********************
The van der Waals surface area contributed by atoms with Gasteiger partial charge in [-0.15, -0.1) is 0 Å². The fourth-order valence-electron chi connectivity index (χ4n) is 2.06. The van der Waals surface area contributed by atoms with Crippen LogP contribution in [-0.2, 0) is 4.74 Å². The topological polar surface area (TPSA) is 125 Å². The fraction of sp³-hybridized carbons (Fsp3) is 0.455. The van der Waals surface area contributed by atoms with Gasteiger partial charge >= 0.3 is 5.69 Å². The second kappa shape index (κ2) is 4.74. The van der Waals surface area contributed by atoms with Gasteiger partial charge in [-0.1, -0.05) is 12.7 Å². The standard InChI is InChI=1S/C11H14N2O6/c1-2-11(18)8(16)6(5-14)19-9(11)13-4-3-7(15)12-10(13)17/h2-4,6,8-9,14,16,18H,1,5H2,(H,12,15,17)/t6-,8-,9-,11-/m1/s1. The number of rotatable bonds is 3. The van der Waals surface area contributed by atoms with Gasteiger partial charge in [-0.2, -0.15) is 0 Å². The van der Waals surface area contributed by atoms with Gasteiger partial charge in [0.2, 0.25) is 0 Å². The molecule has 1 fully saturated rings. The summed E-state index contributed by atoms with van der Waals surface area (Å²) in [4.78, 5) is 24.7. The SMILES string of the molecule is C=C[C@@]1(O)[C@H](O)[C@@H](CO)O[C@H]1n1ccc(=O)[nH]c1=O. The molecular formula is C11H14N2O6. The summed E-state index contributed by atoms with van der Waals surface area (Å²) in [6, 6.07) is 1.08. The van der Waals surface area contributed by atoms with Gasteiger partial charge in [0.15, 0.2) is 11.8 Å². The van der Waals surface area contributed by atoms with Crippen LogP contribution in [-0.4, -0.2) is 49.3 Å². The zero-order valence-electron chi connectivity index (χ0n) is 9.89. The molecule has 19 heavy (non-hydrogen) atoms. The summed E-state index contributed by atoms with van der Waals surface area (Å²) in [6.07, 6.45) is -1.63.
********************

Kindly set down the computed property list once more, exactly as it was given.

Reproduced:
The van der Waals surface area contributed by atoms with Gasteiger partial charge in [-0.15, -0.1) is 0 Å². The fourth-order valence-electron chi connectivity index (χ4n) is 2.06. The van der Waals surface area contributed by atoms with Crippen LogP contribution in [-0.2, 0) is 4.74 Å². The topological polar surface area (TPSA) is 125 Å². The fraction of sp³-hybridized carbons (Fsp3) is 0.455. The van der Waals surface area contributed by atoms with Gasteiger partial charge >= 0.3 is 5.69 Å². The second kappa shape index (κ2) is 4.74. The van der Waals surface area contributed by atoms with Gasteiger partial charge in [-0.1, -0.05) is 12.7 Å². The standard InChI is InChI=1S/C11H14N2O6/c1-2-11(18)8(16)6(5-14)19-9(11)13-4-3-7(15)12-10(13)17/h2-4,6,8-9,14,16,18H,1,5H2,(H,12,15,17)/t6-,8-,9-,11-/m1/s1. The number of rotatable bonds is 3. The van der Waals surface area contributed by atoms with Gasteiger partial charge in [-0.2, -0.15) is 0 Å². The van der Waals surface area contributed by atoms with Gasteiger partial charge in [0.2, 0.25) is 0 Å². The molecule has 1 fully saturated rings. The summed E-state index contributed by atoms with van der Waals surface area (Å²) in [4.78, 5) is 24.7. The SMILES string of the molecule is C=C[C@@]1(O)[C@H](O)[C@@H](CO)O[C@H]1n1ccc(=O)[nH]c1=O. The molecular formula is C11H14N2O6. The summed E-state index contributed by atoms with van der Waals surface area (Å²) in [6, 6.07) is 1.08. The van der Waals surface area contributed by atoms with Gasteiger partial charge in [0.15, 0.2) is 11.8 Å². The van der Waals surface area contributed by atoms with Crippen LogP contribution in [-0.4, -0.2) is 49.3 Å². The zero-order valence-electron chi connectivity index (χ0n) is 9.89. The molecule has 19 heavy (non-hydrogen) atoms. The summed E-state index contributed by atoms with van der Waals surface area (Å²) in [6.07, 6.45) is -1.63.